High-Resolution NMR in Magnetic Fields with Unknown Spatiotemporal Variations

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Science  26 Jun 2009:
Vol. 324, Issue 5935, pp. 1693-1697
DOI: 10.1126/science.1175102

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NMR Under Stormy Conditions

Nuclear magnetic resonance spectroscopy is immensely useful for molecular characterization. However, the resolution necessary for making fine structural distinctions relies on sample isolation in a surrounding magnetic field that exhibits minimal variation in space and time over the course of the measurement; this requirement limits the range of materials that can be easily probed. Pelupessy et al. (p. 1693) present an approach that circumvents the need for spatiotemporal field homogeneity by detecting coherence transfer among coupled spins. Whereas prior methods have compensated for heterogeneity by applying corrective magnetic fields, this technique relies on the inherent insensitivity of the measured coherences to changes in the local magnetic environment and thus can be applied without prior knowledge of the field variation profile.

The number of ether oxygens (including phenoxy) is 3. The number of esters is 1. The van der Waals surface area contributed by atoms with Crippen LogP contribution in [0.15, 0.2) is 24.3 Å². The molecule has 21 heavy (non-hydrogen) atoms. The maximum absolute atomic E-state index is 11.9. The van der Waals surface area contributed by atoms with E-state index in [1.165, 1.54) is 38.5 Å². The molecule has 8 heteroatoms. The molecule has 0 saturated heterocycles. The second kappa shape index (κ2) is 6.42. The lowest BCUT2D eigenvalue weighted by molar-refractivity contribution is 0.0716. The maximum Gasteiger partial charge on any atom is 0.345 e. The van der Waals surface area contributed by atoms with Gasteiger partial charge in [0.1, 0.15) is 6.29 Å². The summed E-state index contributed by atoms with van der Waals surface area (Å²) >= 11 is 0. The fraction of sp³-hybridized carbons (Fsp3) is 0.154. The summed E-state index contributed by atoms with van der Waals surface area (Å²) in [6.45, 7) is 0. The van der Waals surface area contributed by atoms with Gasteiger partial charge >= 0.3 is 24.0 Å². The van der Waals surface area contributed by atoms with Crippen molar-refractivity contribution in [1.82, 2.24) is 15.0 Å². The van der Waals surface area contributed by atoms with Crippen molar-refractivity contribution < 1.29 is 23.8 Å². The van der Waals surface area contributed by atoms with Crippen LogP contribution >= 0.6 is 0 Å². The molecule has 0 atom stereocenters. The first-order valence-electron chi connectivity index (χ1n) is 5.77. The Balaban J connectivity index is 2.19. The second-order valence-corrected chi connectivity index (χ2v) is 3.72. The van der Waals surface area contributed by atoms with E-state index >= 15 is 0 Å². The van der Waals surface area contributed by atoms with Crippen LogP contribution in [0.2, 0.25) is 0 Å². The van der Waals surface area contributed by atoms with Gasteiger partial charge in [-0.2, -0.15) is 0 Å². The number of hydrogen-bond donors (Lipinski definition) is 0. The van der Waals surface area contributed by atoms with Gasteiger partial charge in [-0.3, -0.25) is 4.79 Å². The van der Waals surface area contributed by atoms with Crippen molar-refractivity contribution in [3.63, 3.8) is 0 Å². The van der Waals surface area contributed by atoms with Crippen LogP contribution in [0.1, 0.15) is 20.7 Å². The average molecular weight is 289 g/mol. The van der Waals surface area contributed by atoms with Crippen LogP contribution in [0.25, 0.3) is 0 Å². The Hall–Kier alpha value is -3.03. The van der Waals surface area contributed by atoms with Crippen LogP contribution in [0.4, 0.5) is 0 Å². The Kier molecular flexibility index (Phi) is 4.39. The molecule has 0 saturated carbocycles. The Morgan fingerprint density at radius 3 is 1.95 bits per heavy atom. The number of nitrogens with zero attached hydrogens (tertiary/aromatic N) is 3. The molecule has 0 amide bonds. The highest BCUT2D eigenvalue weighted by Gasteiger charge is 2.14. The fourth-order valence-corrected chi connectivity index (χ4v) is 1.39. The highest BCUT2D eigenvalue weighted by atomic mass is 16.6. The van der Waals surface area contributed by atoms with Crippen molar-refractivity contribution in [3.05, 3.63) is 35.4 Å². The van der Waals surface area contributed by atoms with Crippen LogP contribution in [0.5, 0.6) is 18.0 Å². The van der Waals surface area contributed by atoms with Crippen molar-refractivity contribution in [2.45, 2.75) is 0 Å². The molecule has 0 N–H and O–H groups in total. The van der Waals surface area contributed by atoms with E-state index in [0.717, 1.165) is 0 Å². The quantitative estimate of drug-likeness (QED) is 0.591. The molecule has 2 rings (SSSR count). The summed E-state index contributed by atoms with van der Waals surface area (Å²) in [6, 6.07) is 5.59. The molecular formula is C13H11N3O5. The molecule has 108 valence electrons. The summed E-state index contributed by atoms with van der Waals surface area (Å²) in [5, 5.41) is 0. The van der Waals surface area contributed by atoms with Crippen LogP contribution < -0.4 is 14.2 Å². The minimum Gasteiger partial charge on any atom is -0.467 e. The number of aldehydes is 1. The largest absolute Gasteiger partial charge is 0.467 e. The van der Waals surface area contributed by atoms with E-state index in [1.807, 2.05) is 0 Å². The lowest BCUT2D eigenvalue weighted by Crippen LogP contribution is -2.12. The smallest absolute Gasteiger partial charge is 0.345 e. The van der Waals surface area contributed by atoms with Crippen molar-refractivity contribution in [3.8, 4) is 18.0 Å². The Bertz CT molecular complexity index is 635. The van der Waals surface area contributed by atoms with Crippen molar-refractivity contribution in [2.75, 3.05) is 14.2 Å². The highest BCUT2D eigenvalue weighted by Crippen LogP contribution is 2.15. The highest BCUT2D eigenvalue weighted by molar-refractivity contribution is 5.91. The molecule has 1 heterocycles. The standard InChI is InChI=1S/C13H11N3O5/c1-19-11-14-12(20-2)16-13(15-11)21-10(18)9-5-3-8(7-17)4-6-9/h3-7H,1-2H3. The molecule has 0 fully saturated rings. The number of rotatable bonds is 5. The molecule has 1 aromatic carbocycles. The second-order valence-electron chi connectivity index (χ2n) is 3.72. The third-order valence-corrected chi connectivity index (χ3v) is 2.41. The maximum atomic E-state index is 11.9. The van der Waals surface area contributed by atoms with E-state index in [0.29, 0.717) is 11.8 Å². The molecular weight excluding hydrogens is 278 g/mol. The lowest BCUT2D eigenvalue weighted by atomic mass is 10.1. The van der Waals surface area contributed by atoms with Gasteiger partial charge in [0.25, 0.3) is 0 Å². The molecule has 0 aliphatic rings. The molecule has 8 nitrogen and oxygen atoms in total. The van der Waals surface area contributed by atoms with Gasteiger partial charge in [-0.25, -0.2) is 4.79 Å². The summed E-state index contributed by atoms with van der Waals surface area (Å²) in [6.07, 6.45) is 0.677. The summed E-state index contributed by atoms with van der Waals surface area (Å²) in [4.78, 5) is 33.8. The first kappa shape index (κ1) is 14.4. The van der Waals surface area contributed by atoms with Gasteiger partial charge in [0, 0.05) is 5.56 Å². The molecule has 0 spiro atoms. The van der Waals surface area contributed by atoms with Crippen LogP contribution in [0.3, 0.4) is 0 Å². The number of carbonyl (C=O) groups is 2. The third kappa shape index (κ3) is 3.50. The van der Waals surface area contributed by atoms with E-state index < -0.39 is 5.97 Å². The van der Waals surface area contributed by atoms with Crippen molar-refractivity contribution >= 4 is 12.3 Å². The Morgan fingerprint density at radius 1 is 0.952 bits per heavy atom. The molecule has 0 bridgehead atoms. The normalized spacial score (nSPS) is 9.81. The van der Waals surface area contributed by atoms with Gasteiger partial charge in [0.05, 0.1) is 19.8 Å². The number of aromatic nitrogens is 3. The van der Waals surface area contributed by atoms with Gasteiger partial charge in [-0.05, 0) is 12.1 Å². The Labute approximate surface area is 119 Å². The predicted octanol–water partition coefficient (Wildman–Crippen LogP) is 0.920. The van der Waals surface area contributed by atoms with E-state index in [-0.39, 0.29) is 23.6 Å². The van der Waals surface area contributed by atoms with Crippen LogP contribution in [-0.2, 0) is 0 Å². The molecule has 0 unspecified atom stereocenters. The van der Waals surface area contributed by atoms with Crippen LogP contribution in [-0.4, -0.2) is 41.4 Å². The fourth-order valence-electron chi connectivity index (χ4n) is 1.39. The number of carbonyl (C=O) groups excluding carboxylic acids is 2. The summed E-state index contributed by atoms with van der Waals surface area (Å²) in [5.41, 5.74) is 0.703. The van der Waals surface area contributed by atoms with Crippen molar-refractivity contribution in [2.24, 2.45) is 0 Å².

Nuclear magnetic resonance (NMR) experiments are usually carried out in homogeneous magnetic fields. In many cases, however, high-resolution spectra are virtually impossible to obtain because of the inherent heterogeneity of the samples or living organisms under investigation, as well as the poor homogeneity of the magnets (particularly when bulky samples must be placed outside their bores). Unstable power supplies and vibrations arising from cooling can lead to field fluctuations in time as well as space. We show how high-resolution NMR spectra can be obtained in inhomogeneous fields with unknown spatiotemporal variations. Our method, based on coherence transfer between spins, can accommodate spatial inhomogeneities of at least 11 gauss per centimeter and temporal fluctuations slower than 2 hertz.

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